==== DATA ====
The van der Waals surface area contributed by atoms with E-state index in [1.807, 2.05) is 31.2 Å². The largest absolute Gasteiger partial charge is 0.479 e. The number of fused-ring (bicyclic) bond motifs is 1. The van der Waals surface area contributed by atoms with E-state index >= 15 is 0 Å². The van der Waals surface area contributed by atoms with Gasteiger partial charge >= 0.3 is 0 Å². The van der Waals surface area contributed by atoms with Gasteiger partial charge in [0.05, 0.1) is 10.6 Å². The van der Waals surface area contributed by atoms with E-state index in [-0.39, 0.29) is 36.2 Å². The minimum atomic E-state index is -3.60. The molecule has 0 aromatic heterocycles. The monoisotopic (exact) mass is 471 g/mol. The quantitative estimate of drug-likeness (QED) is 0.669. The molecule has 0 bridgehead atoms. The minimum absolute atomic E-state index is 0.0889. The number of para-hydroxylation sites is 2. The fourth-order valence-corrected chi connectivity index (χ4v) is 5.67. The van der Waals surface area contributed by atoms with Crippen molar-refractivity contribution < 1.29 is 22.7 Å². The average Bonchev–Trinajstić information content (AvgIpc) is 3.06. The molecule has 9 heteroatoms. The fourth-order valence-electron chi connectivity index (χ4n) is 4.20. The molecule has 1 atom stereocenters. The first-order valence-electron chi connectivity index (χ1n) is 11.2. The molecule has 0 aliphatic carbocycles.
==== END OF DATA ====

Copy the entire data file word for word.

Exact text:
The van der Waals surface area contributed by atoms with E-state index in [1.807, 2.05) is 31.2 Å². The largest absolute Gasteiger partial charge is 0.479 e. The number of fused-ring (bicyclic) bond motifs is 1. The van der Waals surface area contributed by atoms with E-state index >= 15 is 0 Å². The van der Waals surface area contributed by atoms with Gasteiger partial charge >= 0.3 is 0 Å². The van der Waals surface area contributed by atoms with Gasteiger partial charge in [0.05, 0.1) is 10.6 Å². The van der Waals surface area contributed by atoms with E-state index in [-0.39, 0.29) is 36.2 Å². The minimum atomic E-state index is -3.60. The molecule has 0 aromatic heterocycles. The monoisotopic (exact) mass is 471 g/mol. The quantitative estimate of drug-likeness (QED) is 0.669. The molecule has 0 bridgehead atoms. The minimum absolute atomic E-state index is 0.0889. The number of para-hydroxylation sites is 2. The fourth-order valence-corrected chi connectivity index (χ4v) is 5.67. The van der Waals surface area contributed by atoms with Crippen molar-refractivity contribution < 1.29 is 22.7 Å². The average Bonchev–Trinajstić information content (AvgIpc) is 3.06. The molecule has 9 heteroatoms. The fourth-order valence-electron chi connectivity index (χ4n) is 4.20. The molecule has 1 atom stereocenters. The first-order valence-electron chi connectivity index (χ1n) is 11.2. The molecule has 0 aliphatic carbocycles.